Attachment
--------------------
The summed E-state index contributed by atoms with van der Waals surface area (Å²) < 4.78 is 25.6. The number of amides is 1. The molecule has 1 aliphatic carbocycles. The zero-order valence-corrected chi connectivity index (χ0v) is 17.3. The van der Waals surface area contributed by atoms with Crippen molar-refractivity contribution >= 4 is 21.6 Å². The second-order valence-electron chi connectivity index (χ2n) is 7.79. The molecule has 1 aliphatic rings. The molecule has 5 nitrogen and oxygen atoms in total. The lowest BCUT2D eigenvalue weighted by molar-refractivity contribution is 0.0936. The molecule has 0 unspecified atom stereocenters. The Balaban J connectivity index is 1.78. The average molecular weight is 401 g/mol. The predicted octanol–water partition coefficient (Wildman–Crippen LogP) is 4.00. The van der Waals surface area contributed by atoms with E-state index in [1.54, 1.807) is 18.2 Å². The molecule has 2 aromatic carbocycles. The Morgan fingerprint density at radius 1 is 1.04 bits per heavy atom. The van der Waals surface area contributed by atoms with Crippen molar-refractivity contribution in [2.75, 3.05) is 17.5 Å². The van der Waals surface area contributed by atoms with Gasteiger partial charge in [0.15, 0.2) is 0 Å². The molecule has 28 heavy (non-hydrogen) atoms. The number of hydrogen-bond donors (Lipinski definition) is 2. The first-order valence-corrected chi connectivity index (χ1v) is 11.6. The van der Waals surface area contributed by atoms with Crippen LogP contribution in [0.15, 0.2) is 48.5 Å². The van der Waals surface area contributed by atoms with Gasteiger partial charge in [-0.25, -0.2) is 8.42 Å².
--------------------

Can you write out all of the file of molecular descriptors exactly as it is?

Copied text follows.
The summed E-state index contributed by atoms with van der Waals surface area (Å²) < 4.78 is 25.6. The number of amides is 1. The molecule has 1 aliphatic carbocycles. The zero-order valence-corrected chi connectivity index (χ0v) is 17.3. The van der Waals surface area contributed by atoms with Crippen molar-refractivity contribution >= 4 is 21.6 Å². The second-order valence-electron chi connectivity index (χ2n) is 7.79. The molecule has 1 aliphatic rings. The molecule has 5 nitrogen and oxygen atoms in total. The lowest BCUT2D eigenvalue weighted by molar-refractivity contribution is 0.0936. The molecule has 0 unspecified atom stereocenters. The Balaban J connectivity index is 1.78. The average molecular weight is 401 g/mol. The predicted octanol–water partition coefficient (Wildman–Crippen LogP) is 4.00. The van der Waals surface area contributed by atoms with E-state index in [1.54, 1.807) is 18.2 Å². The molecule has 2 aromatic carbocycles. The Morgan fingerprint density at radius 1 is 1.04 bits per heavy atom. The van der Waals surface area contributed by atoms with Crippen molar-refractivity contribution in [2.75, 3.05) is 17.5 Å². The van der Waals surface area contributed by atoms with Gasteiger partial charge in [0.15, 0.2) is 0 Å². The molecule has 28 heavy (non-hydrogen) atoms. The number of hydrogen-bond donors (Lipinski definition) is 2. The first-order valence-corrected chi connectivity index (χ1v) is 11.6. The van der Waals surface area contributed by atoms with Crippen LogP contribution in [0.15, 0.2) is 48.5 Å². The van der Waals surface area contributed by atoms with Gasteiger partial charge in [-0.25, -0.2) is 8.42 Å².